Written & Directed by Ari Aster
Ari Aster proves doubters wrong with his sophomore feature, a return to familiar themes of family and grief centered around pagan ritual. In contrast to the dark, emotionally volatile tone of Hereditary, Midsommar presents itself with a bright yet neutral atmosphere. Aster manages to tackle romantic relationships and their conflicts with the same sure hand he brought to examining the bleak inner workings of dysfunctional families. There’s a sense of hypnosis as we journey into the world of this film, a warm uncertainty, feeling doubts about treading further only to be nudged forward by a deceptively friendly hand. Before you know it, we are too far along to turn back and can only grimace at the horrors played out before our eyes.
Dani receives news of a gutting tragedy, already psychologically fragile this moment in her life drives her into the depths of unfathomable depression. Her boyfriend, Christian, privately confesses to his friends that he feels trapped with Dani but keeps on appearances out of guilt. Pelle, one of those friends, has invited everyone to his rural home village in Sweden for a unique midsummer festival and Dani tags along. The group finds an idyllic grassy haven where the sun never sets, and the inhabitants welcome all like family. Once the week-long ceremony begins, Dani and friends start to sense that things are off and that their role in this ritual is kept vague but feels inevitable damning.
Florence Pugh is a shining point of light in a blazingly gorgeous picture, bringing deep emotions out of her character that causes her turmoil to resonate with the audience. The first ten minutes of the film set up the inciting tragedy and doesn’t get explored in much depth; instead, the story focuses on the emotional aftermath on Dani. There are striking and unsettling visuals in this opening and Aster revisits those images later in the film as our protagonist is influenced by her new environment and the intoxicants being given to her. The final images of the picture focus solely on Pugh, and it is one of the most visually stunning moments I’ve seen in a film in a while, rivaling the conclusion of Hereditary.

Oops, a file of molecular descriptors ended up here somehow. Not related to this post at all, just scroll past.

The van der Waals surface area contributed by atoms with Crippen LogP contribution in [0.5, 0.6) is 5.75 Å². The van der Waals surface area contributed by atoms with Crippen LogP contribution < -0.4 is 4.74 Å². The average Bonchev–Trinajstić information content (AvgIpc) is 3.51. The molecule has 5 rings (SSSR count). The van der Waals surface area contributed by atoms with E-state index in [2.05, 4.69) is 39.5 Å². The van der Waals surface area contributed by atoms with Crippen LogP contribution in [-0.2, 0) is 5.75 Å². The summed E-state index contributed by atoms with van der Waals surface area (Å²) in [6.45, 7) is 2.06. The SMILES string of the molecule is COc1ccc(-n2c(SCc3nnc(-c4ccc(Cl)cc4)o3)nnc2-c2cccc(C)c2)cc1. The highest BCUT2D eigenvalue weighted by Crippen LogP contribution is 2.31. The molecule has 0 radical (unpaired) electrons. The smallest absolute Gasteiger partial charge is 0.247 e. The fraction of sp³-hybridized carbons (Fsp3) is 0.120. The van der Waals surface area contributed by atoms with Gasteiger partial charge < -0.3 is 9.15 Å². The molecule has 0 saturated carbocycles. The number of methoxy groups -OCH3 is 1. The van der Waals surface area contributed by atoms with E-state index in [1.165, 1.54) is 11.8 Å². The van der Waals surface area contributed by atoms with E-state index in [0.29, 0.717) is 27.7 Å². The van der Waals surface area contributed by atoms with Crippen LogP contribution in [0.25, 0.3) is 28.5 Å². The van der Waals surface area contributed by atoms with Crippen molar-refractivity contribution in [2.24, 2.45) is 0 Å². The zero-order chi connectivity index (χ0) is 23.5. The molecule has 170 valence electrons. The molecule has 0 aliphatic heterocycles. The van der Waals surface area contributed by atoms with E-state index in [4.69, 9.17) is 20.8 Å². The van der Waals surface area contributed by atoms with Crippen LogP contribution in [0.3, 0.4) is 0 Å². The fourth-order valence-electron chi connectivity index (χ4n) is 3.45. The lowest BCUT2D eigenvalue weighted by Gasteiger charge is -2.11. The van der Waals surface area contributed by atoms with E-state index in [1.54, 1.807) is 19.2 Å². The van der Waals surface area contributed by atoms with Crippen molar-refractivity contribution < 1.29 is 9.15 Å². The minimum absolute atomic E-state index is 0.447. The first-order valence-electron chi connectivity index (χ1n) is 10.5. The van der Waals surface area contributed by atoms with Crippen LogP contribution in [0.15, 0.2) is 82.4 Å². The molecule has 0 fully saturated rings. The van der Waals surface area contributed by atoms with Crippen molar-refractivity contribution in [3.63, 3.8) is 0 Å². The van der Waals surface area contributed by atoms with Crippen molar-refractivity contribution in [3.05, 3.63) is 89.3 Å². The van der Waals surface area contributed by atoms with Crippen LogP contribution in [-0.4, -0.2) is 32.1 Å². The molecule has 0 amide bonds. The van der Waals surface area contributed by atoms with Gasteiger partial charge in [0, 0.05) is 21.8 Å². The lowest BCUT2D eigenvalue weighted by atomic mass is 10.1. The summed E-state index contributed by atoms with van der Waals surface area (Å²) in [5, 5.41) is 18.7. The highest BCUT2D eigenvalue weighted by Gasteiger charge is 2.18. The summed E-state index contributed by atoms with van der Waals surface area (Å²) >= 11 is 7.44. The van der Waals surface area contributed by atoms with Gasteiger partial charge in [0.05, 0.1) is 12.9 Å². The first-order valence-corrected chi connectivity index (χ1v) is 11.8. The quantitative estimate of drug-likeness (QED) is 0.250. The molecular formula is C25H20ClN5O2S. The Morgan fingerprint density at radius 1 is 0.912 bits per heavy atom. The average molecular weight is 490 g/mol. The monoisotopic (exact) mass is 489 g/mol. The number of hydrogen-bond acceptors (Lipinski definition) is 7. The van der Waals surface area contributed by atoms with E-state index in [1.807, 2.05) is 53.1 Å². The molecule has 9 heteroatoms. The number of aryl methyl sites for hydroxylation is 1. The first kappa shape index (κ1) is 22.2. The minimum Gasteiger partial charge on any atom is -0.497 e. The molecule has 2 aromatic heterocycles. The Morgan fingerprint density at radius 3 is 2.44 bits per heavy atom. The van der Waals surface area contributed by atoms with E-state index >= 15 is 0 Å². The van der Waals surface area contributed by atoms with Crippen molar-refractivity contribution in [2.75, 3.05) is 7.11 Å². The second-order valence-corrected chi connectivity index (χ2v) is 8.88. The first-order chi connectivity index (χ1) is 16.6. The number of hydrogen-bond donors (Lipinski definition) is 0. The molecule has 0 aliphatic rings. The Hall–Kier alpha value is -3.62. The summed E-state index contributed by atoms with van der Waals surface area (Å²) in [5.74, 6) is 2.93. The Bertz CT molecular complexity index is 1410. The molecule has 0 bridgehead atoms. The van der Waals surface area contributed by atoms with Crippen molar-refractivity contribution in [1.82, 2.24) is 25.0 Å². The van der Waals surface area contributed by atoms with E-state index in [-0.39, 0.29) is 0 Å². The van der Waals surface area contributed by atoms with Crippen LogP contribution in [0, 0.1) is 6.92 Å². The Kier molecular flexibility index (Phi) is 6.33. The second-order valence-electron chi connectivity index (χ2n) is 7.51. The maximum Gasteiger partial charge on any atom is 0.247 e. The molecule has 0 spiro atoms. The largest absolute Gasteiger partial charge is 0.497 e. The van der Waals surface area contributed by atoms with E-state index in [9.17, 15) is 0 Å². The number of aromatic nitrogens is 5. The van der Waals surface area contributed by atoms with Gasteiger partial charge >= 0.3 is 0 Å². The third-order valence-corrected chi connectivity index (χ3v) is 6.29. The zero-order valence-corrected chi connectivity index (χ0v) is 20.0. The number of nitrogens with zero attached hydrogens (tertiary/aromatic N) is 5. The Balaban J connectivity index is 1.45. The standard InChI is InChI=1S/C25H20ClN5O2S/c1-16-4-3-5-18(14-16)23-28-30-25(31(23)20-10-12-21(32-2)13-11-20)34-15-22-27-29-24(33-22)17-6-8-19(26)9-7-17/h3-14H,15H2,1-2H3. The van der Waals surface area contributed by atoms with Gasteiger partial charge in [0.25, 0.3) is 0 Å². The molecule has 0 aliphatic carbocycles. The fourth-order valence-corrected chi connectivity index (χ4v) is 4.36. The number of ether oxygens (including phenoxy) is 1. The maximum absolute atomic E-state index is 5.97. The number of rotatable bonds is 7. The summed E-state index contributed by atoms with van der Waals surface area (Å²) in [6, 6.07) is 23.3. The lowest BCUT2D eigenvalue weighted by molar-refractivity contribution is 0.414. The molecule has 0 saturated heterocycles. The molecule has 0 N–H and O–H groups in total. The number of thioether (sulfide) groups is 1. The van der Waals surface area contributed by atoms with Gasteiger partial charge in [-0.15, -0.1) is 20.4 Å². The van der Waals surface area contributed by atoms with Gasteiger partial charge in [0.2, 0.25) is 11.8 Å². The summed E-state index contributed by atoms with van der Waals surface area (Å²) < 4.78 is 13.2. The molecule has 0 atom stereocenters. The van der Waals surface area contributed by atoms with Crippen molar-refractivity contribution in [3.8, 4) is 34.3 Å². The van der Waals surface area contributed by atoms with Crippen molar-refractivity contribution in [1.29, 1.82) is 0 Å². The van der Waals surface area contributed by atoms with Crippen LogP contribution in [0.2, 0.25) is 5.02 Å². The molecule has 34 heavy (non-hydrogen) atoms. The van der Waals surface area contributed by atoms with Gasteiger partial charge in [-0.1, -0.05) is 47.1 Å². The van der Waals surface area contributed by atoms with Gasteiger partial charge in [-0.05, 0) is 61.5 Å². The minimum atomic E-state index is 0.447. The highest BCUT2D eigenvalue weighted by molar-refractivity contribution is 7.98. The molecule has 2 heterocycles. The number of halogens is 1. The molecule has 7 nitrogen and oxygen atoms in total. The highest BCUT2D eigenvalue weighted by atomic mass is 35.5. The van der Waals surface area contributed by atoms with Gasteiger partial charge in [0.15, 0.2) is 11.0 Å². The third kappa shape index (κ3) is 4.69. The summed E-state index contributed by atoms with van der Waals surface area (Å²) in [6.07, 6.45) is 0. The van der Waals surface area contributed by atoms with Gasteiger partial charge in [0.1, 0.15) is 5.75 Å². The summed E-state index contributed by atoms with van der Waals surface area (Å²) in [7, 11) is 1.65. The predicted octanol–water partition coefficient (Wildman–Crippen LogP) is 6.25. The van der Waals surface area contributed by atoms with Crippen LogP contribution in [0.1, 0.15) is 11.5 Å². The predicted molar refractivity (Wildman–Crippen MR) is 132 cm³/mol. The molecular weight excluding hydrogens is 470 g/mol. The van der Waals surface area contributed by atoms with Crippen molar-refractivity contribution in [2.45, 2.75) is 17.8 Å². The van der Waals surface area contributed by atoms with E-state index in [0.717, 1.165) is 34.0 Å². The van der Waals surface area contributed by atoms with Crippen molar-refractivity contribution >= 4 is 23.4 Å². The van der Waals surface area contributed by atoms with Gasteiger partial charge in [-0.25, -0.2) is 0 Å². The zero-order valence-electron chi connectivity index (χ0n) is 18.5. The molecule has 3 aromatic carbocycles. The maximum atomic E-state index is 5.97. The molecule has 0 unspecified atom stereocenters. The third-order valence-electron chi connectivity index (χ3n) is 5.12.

The story on the surface level is not terribly complicated. If you have seen the classic British horror film The Wicker Man, then a lot of the basic plot beats won’t come as a surprise. Some of the supporting characters feel flat and stock, but I argue they don’t drag down the primary performance by Pugh and the stunning technical achievements. How the movie ends is also not a genuinely shocking note, but despite that, Aster allows the mystery to exist in this world. There are folk tapestries and art on display that reveal secrets about the villagers that will be moments to freeze-frame when Midsommar comes out on Blu-ray. There’s an oracle figure which is kept hidden away and only seen in glimpses that feels like they are either the key to understanding much of the picture or proof of the villagers’ total madness.
The cinematography by Pawel Pogorzelski is beautiful, cribbing a couple of shots from his previous work in Hereditary but adding flourishes to them. The camera is continuously taking in the overflow of details in the foreground and background, aided by the lighting and digital coloration and effects. There’s also brilliant moments of editing from Lucian Johnston (also responsible for Hereditary and The Ballad of Buster Scruggs). One cut that remains with me is when Dani rushes to the bathroom in her boyfriend’s apartment, and as soon as she closes the door, we cut to her sobbing in the lavatory onboard the flight to Sweden. Aster feels intent on pushing himself beyond what he accomplished in Hereditary to create an even more intricate, thematically rich experience.
At this point, Ari Aster has earned his place as someone I will watch without ever having to hear a logline for the picture or see a single frame. His approach to horror is slow and confrontational. When gore happens, it is never for a cheap thrill, and the audience is made to grapple with what is happening on screen. Watching his films feels like reading a beautifully penned horror novel, lush with detail and creating a looming sense of cosmic balance, that once trapped in the spiral his protagonists have no more say in the matter.